American consumers, American workers or Americans looking for work are those who will ultimately pay the death tax. —Sen. Orrin Hatch, R-Utah
Sen. Orrin Hatch, R-Utah, took to the Senate floor Thursday to blast the estate tax, which is due to increase as part of the so-called "taxmageddon" that will hit Americans on Jan. 1, 2013 without action from Congress.
The death tax, as it is also known as, currently stands at 35 percent with an exemption of $5 million or $10 million for married couples. For those who die on or after January 1, however, that rate will rise to a 55 percent top death tax rate on estates, and the exemption rate will lower to $1 million. There will also be a 5 percent surtax on a portion of very large taxable estates, according to CNN.
President Barack Obama's proposal would return the estate tax to 2009 levels, meaning estates worth more than $3.5 million would be subject to the tax and would face a top rate of 45 percent.
People may consider the tax an issue that only affects Daddy Warbucks or the Monopoly Man, but Hatch called that a "cartoonish characterization." Instead, he said, the bill will hit the middle class, small business owners and farmers.
"The death tax adds inefficiency to our economy," Hatch said. "It is what economists refer to as a deadweight loss. In other words, it creates another burden on our free market system that prevents the full potential of economic growth. For instance, many small businesses have to purchase insurance in order to prepare for paying the death tax so they do not end up having to sell the business just to pay the death tax. This added cost is embedded into the cost of goods when sold. In other words, American consumers, American workers or Americans looking for work are those who will ultimately pay the death tax."
According to Hatch, who cited a Joint Committee on Taxation estimate, the nation will see a more than 1,000 percent increase in the number of taxable estates, a 2,300 percent increase in the number of farming taxable estates and a 1,000 percent increase in the number of small business taxable estates if Congress does not act.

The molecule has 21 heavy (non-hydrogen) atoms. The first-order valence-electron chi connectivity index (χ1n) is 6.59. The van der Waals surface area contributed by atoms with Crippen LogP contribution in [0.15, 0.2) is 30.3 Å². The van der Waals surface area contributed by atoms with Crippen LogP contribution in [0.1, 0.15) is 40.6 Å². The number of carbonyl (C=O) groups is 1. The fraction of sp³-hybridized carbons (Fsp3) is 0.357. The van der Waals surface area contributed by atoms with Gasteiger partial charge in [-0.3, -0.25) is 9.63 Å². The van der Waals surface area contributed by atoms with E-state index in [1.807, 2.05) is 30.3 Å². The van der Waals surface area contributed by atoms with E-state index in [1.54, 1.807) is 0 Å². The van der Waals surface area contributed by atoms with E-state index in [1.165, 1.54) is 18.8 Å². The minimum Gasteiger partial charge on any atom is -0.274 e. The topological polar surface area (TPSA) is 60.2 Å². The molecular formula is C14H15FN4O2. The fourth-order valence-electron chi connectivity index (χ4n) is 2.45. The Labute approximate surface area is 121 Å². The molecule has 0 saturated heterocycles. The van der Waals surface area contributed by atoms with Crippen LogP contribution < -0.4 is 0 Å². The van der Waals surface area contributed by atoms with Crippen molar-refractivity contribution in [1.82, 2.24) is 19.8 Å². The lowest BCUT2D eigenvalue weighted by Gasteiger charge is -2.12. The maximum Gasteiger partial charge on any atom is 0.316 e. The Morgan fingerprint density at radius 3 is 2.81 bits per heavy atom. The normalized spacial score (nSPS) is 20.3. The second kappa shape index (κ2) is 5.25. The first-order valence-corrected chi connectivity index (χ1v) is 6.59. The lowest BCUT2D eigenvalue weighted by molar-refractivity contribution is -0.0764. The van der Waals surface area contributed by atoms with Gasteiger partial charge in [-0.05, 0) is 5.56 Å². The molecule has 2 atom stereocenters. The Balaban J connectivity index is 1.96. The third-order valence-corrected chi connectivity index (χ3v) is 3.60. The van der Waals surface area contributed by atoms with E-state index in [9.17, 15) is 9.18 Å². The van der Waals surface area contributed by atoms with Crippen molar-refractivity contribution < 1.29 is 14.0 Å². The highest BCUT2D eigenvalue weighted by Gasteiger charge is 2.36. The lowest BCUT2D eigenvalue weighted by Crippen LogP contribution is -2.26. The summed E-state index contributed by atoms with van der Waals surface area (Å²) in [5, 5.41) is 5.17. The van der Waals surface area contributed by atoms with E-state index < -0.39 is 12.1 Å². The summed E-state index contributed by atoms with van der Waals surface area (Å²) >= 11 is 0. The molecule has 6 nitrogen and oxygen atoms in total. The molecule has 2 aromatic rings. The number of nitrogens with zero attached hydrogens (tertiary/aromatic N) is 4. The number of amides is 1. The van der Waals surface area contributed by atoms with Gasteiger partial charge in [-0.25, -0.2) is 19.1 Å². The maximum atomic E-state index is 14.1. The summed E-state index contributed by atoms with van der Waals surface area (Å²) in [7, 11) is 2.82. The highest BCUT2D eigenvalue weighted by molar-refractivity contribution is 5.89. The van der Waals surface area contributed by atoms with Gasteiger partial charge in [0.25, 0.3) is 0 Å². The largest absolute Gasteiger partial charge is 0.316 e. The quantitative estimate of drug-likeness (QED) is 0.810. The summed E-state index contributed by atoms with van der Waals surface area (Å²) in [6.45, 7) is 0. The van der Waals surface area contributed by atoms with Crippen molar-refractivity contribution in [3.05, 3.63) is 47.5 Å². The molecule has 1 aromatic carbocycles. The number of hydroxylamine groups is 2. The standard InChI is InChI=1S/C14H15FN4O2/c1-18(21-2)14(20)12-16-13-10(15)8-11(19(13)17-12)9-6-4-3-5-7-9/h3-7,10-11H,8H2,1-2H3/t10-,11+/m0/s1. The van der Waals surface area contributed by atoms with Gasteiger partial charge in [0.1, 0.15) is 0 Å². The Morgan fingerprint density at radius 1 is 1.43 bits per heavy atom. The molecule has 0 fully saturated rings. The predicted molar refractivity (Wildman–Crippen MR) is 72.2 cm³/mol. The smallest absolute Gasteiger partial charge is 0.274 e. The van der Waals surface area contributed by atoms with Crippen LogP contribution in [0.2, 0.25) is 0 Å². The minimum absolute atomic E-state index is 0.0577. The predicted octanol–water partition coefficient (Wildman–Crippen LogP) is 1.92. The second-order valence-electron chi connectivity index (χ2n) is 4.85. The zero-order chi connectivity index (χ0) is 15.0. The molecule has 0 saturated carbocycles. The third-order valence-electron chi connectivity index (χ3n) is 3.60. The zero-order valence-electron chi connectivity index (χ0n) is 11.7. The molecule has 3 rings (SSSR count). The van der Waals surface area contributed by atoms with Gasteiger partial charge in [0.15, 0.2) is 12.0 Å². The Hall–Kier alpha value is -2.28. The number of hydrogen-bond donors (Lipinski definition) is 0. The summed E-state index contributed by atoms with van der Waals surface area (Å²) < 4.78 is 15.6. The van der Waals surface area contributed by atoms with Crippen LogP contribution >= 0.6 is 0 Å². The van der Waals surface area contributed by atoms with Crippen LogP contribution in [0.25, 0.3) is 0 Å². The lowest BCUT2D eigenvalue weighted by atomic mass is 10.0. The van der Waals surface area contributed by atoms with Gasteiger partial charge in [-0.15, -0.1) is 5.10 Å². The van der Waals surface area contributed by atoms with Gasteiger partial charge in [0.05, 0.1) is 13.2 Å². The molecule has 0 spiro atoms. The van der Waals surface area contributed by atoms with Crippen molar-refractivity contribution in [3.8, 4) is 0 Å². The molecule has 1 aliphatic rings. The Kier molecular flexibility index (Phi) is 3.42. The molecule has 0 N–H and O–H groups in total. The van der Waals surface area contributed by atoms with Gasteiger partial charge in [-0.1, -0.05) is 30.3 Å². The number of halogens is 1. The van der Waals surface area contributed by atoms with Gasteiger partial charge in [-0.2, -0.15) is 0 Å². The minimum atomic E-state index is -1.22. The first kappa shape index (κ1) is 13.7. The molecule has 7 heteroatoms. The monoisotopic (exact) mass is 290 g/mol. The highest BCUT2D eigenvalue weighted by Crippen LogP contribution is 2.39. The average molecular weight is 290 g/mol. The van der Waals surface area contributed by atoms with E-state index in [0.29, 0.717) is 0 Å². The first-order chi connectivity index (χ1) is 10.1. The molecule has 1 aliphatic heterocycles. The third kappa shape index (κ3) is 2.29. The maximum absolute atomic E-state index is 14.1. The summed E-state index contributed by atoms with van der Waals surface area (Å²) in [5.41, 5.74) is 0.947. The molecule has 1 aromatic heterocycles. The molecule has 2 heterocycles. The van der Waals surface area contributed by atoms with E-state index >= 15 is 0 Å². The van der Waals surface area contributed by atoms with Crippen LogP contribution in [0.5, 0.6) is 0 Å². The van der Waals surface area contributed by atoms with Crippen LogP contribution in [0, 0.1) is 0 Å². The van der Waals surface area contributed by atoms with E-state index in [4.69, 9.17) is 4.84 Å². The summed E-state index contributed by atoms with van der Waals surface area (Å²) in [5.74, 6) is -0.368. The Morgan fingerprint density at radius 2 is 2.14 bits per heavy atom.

The solution, Hatch said, is to fully repeal the death tax.
"There is something fundamentally unjust about the estate tax," Hatch concluded. "Contrary to the claims of this president and his most liberal supporters, a person's wealth is the result of his labor. When you build a business, you put your sweat and ingenuity into it. And to then be punished for this — to have it taken away at the moment of death by the federal government — is an assault on personal liberty and freedom."
According to the Urban-Brookings Tax Policy Center, if the exemption level falls in 2013, it will impact 53,000 estates and could raise more than $40 billion. The federal government currently spends more than $10 billion per day.
However, Tax Policy Center estimates suggest that few farms and family-run businesses will have to pay an estate tax, at least under the current rate. Fewer than 50 small farms and businesses — estates with farm and business assets making up at least half of gross estate and totaling $5 million or less — will pay any estate tax in 2011, its Wealth Transfer Taxes report said.
A 2010 analysis by Patrick Fagan of The Family Research Council argued that those "relatively few" small businesses impacted will affect the thousands who benefit from the jobs and charity generated by those businesses.
"Like water and sunlight in an ecosystem, small businesses provide sustenance essential to building and preserving communities," Fagan wrote. "So high is the death tax that a large portion of heirs to small companies cannot afford to pay it after the founder dies, and see themselves forced to sell to giant corporations — which have no personal ties to the communities of their new acquisitions, and thus no incentive to commit to local institutions. What does the death tax kill? The best of American life and civil society itself."
Planning for a boost in the estate tax law is especially important for farmers, Matt Olver, a senior wealth adviser and certified financial planner at Spero-Smith Investment Advisers in Cleveland told USA Today. Without a plan, heirs may face having to sell off part of the farm in order to pay the tax, he said.
On the state level, states like Indiana, Pennsylvania and Tennessee have made recent changes to estate and gift taxes, joining other states that have repealed such laws or raised the exemption rate. However, 22 states and the District of Columbia still impose estate and/or inheritance taxes for 2012.
"Once a few states get rid of the death tax, it becomes an argument in other states in terms of being competitive," Palmer Schoening, director of federal affairs for the American Family Business Institute told Forbes. "Capital is really mobile, and people are too."